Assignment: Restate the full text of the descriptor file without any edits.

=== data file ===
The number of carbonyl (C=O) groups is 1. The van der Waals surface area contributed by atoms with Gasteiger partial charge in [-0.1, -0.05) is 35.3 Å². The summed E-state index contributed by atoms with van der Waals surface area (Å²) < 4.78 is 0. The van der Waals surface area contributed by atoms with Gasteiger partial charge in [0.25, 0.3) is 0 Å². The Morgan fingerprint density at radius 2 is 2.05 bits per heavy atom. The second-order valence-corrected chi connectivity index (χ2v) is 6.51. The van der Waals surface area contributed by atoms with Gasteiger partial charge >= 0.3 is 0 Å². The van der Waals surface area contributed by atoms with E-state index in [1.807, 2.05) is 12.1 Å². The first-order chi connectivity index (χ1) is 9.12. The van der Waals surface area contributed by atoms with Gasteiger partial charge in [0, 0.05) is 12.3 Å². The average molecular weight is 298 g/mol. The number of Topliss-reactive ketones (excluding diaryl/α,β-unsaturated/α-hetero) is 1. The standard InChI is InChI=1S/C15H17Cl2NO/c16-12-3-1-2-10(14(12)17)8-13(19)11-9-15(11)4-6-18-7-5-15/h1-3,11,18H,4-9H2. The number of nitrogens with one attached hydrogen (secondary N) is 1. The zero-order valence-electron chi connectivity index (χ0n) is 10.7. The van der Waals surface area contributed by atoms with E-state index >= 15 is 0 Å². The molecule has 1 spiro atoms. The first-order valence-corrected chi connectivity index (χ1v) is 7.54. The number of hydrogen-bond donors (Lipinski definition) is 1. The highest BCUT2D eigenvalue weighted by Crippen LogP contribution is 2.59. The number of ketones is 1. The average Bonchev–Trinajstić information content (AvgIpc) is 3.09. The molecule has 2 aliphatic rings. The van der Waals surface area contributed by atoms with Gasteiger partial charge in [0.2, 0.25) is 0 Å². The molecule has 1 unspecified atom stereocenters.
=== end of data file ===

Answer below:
The number of carbonyl (C=O) groups is 1. The van der Waals surface area contributed by atoms with Gasteiger partial charge in [-0.1, -0.05) is 35.3 Å². The summed E-state index contributed by atoms with van der Waals surface area (Å²) < 4.78 is 0. The van der Waals surface area contributed by atoms with Gasteiger partial charge in [0.25, 0.3) is 0 Å². The Morgan fingerprint density at radius 2 is 2.05 bits per heavy atom. The second-order valence-corrected chi connectivity index (χ2v) is 6.51. The van der Waals surface area contributed by atoms with Gasteiger partial charge >= 0.3 is 0 Å². The van der Waals surface area contributed by atoms with E-state index in [1.807, 2.05) is 12.1 Å². The first-order chi connectivity index (χ1) is 9.12. The van der Waals surface area contributed by atoms with Gasteiger partial charge in [0, 0.05) is 12.3 Å². The average molecular weight is 298 g/mol. The number of Topliss-reactive ketones (excluding diaryl/α,β-unsaturated/α-hetero) is 1. The standard InChI is InChI=1S/C15H17Cl2NO/c16-12-3-1-2-10(14(12)17)8-13(19)11-9-15(11)4-6-18-7-5-15/h1-3,11,18H,4-9H2. The number of nitrogens with one attached hydrogen (secondary N) is 1. The zero-order valence-electron chi connectivity index (χ0n) is 10.7. The van der Waals surface area contributed by atoms with E-state index >= 15 is 0 Å². The molecule has 1 spiro atoms. The first-order valence-corrected chi connectivity index (χ1v) is 7.54. The number of hydrogen-bond donors (Lipinski definition) is 1. The highest BCUT2D eigenvalue weighted by Crippen LogP contribution is 2.59. The number of ketones is 1. The average Bonchev–Trinajstić information content (AvgIpc) is 3.09. The molecule has 2 aliphatic rings. The van der Waals surface area contributed by atoms with Gasteiger partial charge in [0.2, 0.25) is 0 Å². The molecule has 1 unspecified atom stereocenters.